Regular physical activity is a critical part of managing JAS. It helps prevent stiffness and preserve range of motion in the spine and other joints. Follow the program prescribed by the physical therapist.

Low-impact exercises – including walking, swimming, biking and yoga – are best. Stretching exercises, especially after a warm bath or shower, are also important to help ease pain and relieve stiffness.


Most children with JAS will never need surgery, but joint replacement or spinal corrective surgery to relieve symptoms from joint fusion may help with pain. 



There’s no special diet for JAS, but eating the anti-inflammatory foods found in a Mediterranean diet (fatty fish, fruits, vegetables, whole grains and extra virgin olive oil) and limiting fatty, sugary and processed foods may help. 



Good posture can help ease pain and stiffness. Adjust desk chair and/or computer monitor so it is at eye-level. Alternate between standing and sitting and use a cushion to support a painful back. Avoid “texting neck” when using a cellphone (tilting the neck down to read texts).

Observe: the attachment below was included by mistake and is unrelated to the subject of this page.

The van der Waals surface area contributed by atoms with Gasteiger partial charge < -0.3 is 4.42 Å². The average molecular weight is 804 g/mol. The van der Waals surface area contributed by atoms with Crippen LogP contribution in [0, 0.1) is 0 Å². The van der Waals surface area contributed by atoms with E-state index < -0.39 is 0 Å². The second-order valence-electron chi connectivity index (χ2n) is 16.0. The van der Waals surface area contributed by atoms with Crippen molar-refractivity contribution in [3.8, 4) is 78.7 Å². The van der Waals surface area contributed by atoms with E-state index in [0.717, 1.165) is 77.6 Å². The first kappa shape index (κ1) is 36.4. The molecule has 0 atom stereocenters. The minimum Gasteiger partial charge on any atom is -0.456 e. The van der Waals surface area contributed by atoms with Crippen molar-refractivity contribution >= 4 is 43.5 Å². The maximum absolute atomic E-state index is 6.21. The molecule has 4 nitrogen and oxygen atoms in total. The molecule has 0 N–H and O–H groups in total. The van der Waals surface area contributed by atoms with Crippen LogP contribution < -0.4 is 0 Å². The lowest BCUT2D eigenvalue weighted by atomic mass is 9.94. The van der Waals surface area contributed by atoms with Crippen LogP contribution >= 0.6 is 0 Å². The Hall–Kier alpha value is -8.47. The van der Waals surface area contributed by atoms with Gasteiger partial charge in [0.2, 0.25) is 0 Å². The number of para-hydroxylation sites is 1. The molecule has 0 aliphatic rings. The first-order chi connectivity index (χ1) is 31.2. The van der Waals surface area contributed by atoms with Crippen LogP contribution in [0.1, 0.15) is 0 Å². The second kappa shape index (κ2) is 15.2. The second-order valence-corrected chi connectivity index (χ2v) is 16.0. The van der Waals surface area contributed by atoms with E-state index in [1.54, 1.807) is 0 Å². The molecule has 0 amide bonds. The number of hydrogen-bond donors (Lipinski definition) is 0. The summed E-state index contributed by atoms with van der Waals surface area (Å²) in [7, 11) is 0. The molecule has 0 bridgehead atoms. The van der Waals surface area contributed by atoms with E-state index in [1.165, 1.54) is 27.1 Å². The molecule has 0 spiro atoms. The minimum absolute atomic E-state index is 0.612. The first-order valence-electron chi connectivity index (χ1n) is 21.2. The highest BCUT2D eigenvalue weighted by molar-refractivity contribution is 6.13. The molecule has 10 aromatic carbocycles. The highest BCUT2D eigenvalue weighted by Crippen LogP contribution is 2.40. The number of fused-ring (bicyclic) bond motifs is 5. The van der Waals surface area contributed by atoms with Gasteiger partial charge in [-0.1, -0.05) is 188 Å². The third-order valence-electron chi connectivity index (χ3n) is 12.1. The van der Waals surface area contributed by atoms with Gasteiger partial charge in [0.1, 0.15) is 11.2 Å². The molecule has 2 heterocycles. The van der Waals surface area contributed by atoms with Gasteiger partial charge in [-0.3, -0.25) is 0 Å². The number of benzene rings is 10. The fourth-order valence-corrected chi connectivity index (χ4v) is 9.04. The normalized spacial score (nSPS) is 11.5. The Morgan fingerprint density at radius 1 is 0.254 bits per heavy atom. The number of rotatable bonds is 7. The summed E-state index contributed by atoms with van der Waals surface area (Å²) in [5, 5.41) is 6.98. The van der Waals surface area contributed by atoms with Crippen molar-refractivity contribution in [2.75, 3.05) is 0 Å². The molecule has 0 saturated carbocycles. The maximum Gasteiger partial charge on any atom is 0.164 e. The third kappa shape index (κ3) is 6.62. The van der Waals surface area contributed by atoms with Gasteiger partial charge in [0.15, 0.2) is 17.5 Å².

Coping and Support

Living with a chronic illness can contribute to emotional distress and even depression, but friends and family can provide support during tough times. Kids with JAS can meet others like them at various Arthritis Foundation JA events held throughout the year and their parents can get and share support virtually in our Connect Groups. Therapists and psychologists can also help kids deal with tough emotions and teach positive coping strategies. For more resources, call our Helpline at 800-283-7800.


10 to 11 is the typical onset age for JAS 


People with ankylosing spondylitis have the HLA-B27 gene


10 to 20 percent of adult ankylosing spondylitis cases start in childhood